Summer reading – how it enhances your child’s love of books
At Pilgrims School our aim is to inspire children to love learning. And to learn, we know it is important to read. The joy that books of all kinds can bring us is something we want to instil in our children. So during the long summer holidays keep your children’s interest in books alive by role-modelling just how exciting it is to read. Whether it’s a copy of the local newspaper or glossy magazine, or a more substantial tome from your bookshelf, pick it up, sit down, relax and enjoy.
One of the most exciting motivators for summer reading in recent years has been the Summer Reading Challenge. This year the theme is ‘Animal Agents’ and there’s a short trailer on the website to launch the scheme. Children, under supervision, can create a profile, and as they read more books, they will collect rewards along the way. Children can sign up at their local library and they will need to read six library books to complete the challenge. Children who have participated love it. The challenge and fun can be further enhanced by creating a low level of healthy competition between siblings and friends. It will also provide several outings to the library over the holidays to select and swap books.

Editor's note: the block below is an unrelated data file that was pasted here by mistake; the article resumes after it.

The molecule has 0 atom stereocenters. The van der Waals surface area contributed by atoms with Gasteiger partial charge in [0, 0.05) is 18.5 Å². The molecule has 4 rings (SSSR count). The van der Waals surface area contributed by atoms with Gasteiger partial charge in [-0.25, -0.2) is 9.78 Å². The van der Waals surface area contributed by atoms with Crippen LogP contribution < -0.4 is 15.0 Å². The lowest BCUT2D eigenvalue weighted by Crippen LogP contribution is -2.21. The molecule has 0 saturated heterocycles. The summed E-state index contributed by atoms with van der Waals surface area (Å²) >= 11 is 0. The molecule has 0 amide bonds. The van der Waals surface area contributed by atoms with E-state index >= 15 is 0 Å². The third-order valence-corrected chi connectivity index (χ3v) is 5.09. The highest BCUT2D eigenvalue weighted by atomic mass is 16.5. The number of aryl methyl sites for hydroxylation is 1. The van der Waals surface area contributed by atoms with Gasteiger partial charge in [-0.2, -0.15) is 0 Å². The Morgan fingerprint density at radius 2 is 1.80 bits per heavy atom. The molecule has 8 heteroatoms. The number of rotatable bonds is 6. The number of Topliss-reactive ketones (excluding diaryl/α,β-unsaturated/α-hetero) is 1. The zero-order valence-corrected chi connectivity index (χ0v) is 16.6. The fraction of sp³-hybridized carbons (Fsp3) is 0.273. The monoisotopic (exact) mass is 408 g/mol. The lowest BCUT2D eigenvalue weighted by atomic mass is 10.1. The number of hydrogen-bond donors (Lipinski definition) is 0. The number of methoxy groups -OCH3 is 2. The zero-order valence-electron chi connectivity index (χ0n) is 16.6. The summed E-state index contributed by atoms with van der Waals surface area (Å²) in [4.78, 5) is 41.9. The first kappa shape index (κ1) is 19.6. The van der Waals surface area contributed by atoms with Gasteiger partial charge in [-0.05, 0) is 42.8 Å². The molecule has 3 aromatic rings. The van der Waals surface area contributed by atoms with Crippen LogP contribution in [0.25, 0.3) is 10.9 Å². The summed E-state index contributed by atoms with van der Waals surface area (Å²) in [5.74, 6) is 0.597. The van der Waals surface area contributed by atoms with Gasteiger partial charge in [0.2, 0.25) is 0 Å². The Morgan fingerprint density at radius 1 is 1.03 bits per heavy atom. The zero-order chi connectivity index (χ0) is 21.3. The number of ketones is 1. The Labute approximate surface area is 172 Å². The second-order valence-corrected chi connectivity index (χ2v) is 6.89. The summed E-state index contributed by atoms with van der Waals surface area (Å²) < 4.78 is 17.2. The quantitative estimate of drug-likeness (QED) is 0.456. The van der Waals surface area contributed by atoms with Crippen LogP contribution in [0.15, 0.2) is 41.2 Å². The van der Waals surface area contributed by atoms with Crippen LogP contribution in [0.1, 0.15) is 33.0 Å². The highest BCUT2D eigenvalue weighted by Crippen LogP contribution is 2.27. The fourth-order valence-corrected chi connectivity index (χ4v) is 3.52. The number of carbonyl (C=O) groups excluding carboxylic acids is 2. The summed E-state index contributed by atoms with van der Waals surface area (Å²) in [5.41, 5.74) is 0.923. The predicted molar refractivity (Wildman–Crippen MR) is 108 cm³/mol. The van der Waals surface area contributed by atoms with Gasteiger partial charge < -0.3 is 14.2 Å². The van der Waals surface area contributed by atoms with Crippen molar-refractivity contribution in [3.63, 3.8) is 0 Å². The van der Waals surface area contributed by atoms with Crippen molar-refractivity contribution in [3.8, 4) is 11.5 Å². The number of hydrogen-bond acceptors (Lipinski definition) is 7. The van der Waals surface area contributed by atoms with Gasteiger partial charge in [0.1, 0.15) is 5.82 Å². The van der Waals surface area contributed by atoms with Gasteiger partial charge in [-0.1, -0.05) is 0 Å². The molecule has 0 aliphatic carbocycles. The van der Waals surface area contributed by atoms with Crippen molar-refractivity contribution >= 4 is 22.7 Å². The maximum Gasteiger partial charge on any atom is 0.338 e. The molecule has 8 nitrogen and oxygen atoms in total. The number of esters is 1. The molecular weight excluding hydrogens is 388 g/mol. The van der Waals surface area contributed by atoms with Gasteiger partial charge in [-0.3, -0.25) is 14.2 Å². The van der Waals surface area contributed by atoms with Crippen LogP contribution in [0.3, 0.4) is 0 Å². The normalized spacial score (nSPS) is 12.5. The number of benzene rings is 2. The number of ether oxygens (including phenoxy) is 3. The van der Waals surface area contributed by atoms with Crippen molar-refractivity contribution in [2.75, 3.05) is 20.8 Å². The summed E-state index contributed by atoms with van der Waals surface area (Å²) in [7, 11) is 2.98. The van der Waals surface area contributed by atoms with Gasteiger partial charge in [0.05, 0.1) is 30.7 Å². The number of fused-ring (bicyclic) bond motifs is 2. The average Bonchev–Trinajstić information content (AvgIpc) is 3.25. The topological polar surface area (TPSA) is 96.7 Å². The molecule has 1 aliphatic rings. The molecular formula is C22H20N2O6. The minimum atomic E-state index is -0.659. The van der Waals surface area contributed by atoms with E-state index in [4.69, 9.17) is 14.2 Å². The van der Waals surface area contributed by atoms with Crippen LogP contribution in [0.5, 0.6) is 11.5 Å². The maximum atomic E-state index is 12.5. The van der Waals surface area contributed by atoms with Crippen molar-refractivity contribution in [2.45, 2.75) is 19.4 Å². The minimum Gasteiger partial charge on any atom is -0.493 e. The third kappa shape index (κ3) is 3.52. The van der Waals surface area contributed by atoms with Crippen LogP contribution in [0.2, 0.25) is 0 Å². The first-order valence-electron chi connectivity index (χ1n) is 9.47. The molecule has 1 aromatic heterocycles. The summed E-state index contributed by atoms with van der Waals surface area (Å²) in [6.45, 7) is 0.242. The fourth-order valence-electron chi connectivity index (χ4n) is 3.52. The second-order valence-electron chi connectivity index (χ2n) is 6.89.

Another idea is to have a family book club where you share your thoughts about the book you are reading. Even the youngest children can join in, sharing the pictures they like or a funny or sad piece of their story. Perhaps you could find out if there is a theatre production of your child’s favourite book – this will help bring the book to life for them.
Reading bedtime stories for as long as your children want them will extend that special time with your child, and also continue to help them experience stories in different ways. Whether it’s Harry Potter, Charlie and the Chocolate Factory, The Lion, the Witch and the Wardrobe or Room on a Broom, hearing a story being read to you is one of the most relaxing and enjoyable things you can experience, at any age. Listening to audio books while on a journey or to help have some quiet time at home is another useful way of accessing a love of stories with your children.
Many studies have shown that children’s reading habits during school holidays play a significant role in how successfully they resume their learning once they return to school in September. Perhaps you could encourage them to pick up one of their favourite books from when they were younger. This may rekindle memories of learning to read for the first time. It will also show them just how far they have progressed and maybe how their taste in books has changed.
So, whether you’re reading to your children, hearing them read or sharing a book together, the world of imagination it opens up, and the information you can learn, means that reading should certainly be included on your summer to-do list!